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Fisher DeBerry
Fisher DeBerry (cropped).jpg
DeBerry speaks at a press conference before the 2000 Silicon Valley Football Classic.
Biographical details
Born (1938-06-08) June 8, 1938 (age 84)
Cheraw, South Carolina
Playing career
Position(s)Flanker, defensive back, linebacker
Coaching career (HC unless noted)
1962Bennettsville HS (SC) (asst.)
1963–1968McClenaghan HS (SC) (asst.)
1969–1970Wofford (assistant)
1971–1979Appalachian State (assistant)
1980Air Force (QB)
1981–1983Air Force (OC/QB)
1984–2006Air Force
1963–1968McClenaghan HS (SC)
Head coaching record
Overall6–15 (college baseball)
169–109–1 (college football)
Accomplishments and honors
College Football Hall of Fame
Inducted in 2011 (profile)

James Fisher DeBerry (born June 8, 1938) is a retired American football player. He served as the head football coach at the United States Air Force Academy from 1984 to 2006, compiling a record of 169–109–1. DeBerry led 17 of his 23 Air Force Falcons squads to winning records and captured 12 bowl game bids. Three times his teams won the Western Athletic Conference title. Once in 1985, then in 1995, and again in 1998. DeBerry retired on December 15, 2006 with the most wins and highest winning percentage (.608) in the history of Air Force football. He was inducted into the College Football Hall of Fame as a coach in 2011.


DeBerry was born in Cheraw, South Carolina in 1938. In high school, DeBerry was a four-sport varsity letter winner, lettering five times in baseball, three times each in football and basketball and twice in track. He was also an all-state selection in baseball and football. DeBerry graduated in 1960 from Wofford College in Spartanburg, South Carolina, where he lettered in football and baseball. He was also active in the Kappa Sigma fraternity while in college.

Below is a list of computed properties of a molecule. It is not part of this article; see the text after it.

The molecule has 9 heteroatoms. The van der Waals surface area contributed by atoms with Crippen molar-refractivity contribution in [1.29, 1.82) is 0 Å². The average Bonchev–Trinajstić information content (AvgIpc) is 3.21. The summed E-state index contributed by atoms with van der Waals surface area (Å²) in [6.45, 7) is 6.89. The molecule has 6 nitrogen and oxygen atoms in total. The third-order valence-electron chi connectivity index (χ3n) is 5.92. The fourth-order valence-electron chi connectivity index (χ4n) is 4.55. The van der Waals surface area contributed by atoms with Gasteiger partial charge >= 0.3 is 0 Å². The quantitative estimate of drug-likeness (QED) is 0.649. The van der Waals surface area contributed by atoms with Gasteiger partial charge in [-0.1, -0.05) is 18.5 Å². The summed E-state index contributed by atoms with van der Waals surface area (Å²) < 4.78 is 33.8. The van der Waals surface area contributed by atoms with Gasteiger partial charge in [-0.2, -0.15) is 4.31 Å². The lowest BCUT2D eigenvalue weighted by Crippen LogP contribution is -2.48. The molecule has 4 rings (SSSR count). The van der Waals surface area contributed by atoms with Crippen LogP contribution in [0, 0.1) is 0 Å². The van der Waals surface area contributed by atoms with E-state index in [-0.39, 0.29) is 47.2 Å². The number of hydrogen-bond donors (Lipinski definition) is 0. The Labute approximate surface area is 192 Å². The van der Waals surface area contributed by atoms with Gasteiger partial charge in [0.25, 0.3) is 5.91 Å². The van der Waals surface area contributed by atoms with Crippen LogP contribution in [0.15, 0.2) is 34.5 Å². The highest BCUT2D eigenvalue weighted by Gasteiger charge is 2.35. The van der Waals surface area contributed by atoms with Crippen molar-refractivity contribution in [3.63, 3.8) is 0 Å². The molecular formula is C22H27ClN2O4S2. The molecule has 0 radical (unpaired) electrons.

After six years of coaching and teaching in the South Carolina high school ranks, DeBerry returned to Wofford, where he coached for two years as an assistant/ when Wofford won 21 consecutive games and was ranked first in the NAIA. For the next nine years, 1971 to 1979, DeBerry was an assistant coach at Appalachian State University. While DeBerry was there, Appalachian State was ranked in the top 10 nationally in either rushing, total offense or scoring offense three times. In 1974, the team ranked sixth nationally in pass defense when he was defensive coordinator.

Air Force football

Air Force head coach Ken Hatfield hired DeBerry in 1980 as the quarterbacks coach. The next year, DeBerry was promoted to offensive coordinator. In 1982, Air Force posted an 8-5 record while averaging 30.4 points per game, and beat Vanderbilt in the 1982 Hall of Fame Classic. After the 1983 season, Hatfield left Air Force for Arkansas after the Falcons' 10-2 season and Independence Bowl victory. DeBerry was promoted to head coach.[1]

During DeBerry's tenure as head coach, Air Force won at least eight games 11 different seasons. DeBerry's first team, in 1984, was 8–4 and beat Virginia Tech in the 1984 Independence Bowl. The next year, the Falcons won 12 games, and were ranked as high as #4 nationally until a 28–21 loss at BYU. In the final Associated Press poll, the Falcons ranked eighth. DeBerry coached the Falcons to three Western Athletic Conference championships: 1985, 1995, and 1998. The 1998 team went 12–1 for the first back-to-back 10-win seasons in school history and finished the season ranked 10th nationally.[1]

DeBerry's Falcons dominated the Commander-in-Chief's Trophy series contested yearly with arch rival military academies Army and Navy. Air Force won the trophy 14 times and shared it once in DeBerry's 21 seasons.[1] However, DeBerry lost the AF-Navy game and, subsequently, the CIC trophy each of his last four years at Air Force.[2] He was a combined 34–8 against the Black Knights and Midshipmen and is the most successful coach in service academy history. DeBerry led the Academy to 12 bowl games, in which he had a 6–6 record.